Religions struggle with organ donation

Question about when life begins and ends at heart of dilemma in many faiths

October 25, 2002|By Teresa Watanabe | Teresa Watanabe,SPECIAL TO THE SUN

For Los Angeles screenwriter Robert Avrech, it was a wrenching choice between two of his greatest loves: his Orthodox Jewish faith and the life of his only son.

His son, Ariel, is in critical need of a lung transplant. Avrech knew of a man who had just collapsed on a softball field and was in a coma. But Avrech, guided by his religious and moral compass, would not approach the family about a possible organ donation.

It seemed "ghoulish," he said. He saw a slippery slope that would turn the desire for healing and life into a morbid wish for death to harvest organs. Wouldn't that make him no better than a Nazi?

Even after the man died, Avrech declined to approach the family because, he said, his Jewish values, particularly the need to show reverence to the body and respect for mourning, overrode even his desperate desire to save his son's life.

"It's a difficult situation for me because I want to save Ariel's life," Avrech said slowly.

Avrech's case underscores the sometimes wrenching dilemmas - and vast divergence of belief - that occur in the religious world over the issue of organ donations. All religions cherish the value of saving lives, but questions of when death begins and when donated organs may be used have raised a thicket of moral issues.

In Japan, for instance, an ancient religious belief that cutting a corpse defiles the individual's spirit has severely hampered organ donations. Not until 1997 did the nation recognize brain death as legal death.

The Roman Catholic Church, by contrast, has an "upbeat, positive attitude" toward organ donation, said James Walter, the O'Malley professor of bioethics at Loyola Marymount University in Los Angeles. The positive Catholic tradition stems from the 1940s, when theologians began promoting organ donations as an act of charity.

Within Islam, organ donations are encouraged under the Quranic exhortation that "whoever gives life, it is like giving life to all human beings," said Dr. Maher Hathout, a retired Muslim physician and member of the Kuwait-based Islamic Medical Conference.

In the Jewish world, debate rages between religious movements and even within them.

"Unless you have a very, very definite cause, and usually an immediate need, Judaism attaches a high value on keeping the body intact," said Rabbi Yitzchok Adlerstein, a professor at Loyola Law School in Los Angeles.

Those attitudes, however, appear to be changing in at least some sectors of Judaism. In 1995, legal scholars from the Conservative movement, the Jewish grouping with the highest number of U.S. synagogue members, approved a rabbinical ruling that not only declared organ donations permissible but said they were an obligation under Jewish law.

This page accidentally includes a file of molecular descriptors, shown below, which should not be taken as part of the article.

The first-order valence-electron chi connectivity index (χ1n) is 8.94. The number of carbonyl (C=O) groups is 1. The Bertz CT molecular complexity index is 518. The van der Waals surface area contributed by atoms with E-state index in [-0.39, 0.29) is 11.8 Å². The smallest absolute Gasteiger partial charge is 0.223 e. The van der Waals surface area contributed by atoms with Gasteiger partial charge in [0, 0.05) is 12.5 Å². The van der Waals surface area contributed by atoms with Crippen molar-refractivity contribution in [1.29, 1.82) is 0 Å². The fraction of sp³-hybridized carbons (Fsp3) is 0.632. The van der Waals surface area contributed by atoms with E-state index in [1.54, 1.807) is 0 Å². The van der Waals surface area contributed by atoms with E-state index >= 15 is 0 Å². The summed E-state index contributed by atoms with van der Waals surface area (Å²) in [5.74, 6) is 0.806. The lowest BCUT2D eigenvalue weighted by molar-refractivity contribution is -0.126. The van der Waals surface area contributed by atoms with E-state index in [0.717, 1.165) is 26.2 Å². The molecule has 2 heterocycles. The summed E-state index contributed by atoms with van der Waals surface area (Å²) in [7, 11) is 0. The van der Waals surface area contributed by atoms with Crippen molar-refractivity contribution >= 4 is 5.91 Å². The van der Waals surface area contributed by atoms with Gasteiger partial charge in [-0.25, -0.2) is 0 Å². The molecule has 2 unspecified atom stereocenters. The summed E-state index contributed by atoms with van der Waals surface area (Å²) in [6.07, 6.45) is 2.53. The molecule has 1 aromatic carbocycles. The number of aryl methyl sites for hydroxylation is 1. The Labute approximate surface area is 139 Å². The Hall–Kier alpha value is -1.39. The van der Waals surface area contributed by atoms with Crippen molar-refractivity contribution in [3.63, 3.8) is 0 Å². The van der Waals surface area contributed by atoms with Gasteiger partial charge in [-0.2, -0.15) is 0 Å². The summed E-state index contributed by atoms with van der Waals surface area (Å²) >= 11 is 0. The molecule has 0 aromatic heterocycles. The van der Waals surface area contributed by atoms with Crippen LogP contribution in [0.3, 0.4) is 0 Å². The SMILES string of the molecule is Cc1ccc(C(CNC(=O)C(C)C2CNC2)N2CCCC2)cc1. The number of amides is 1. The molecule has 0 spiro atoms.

Since the 1995 decision to deem organ donations a religious obligation, many Conservative congregations have promoted them through sermons, fliers and distribution of donor cards, said Rabbi Bradley Shavit Artson, dean of the Zeigler School of Rabbinic Studies at the University of Judaism.

The issue, however, remains highly controversial within Orthodox Judaism.

Rabbi David Bleich, a professor of the Talmud at Yeshiva University in New York, said the majority of Orthodox scholars reject the brain-death standard. Traditional Jews cannot be party to pulling the plug on a patient before the heart and respiratory functions stop, he said. He added, however, that Orthodox Jews could receive organs extracted from brain-dead patients as long as they had nothing to do with obtaining them.

That position provokes a withering rebuttal from Rabbi Moshe David Tendler, a professor of medical ethics and chairman of the biology department at the same Yeshiva University. He said Jews who reject brain death should not then be able to harvest organs from brain-dead patients, or they would be akin to "hit men" waiting for others to kill someone so they benefit.

As the debate rages, Ariel Avrech needs new lungs. At the minimum, he needs donations of two lung lobes, which can be extracted in what medical experts regard as a relatively safe procedure. The 21-year-old rabbinical student suffers from pulmonary fibrosis, a severe scarring of the lungs caused by chemotherapy he has undergone since a brain tumor was diagnosed at age 14.

The family's Orthodox community has rallied. Members of Avrech's synagogue, Young Israel of Century City, in Los Angeles, have brought food, gifts and even daily services to his home during the High Holy Days. The Jewish Healthcare Foundation has distributed an e-mail on Avrech's plight throughout the Americas, Europe, Brazil and Israel.

For his part, Ariel Avrech says his ordeal simply represents the challenges God presents everyone, challenges that have helped him grow.

"People have displayed tremendous courage, bravery and generosity, and they wouldn't do this if I weren't sick," he said. "I see all of the beautiful things coming out in this world because of me."

Teresa Watanabe writes for the Los Angels Times, a Tribune Publishing newspaper.

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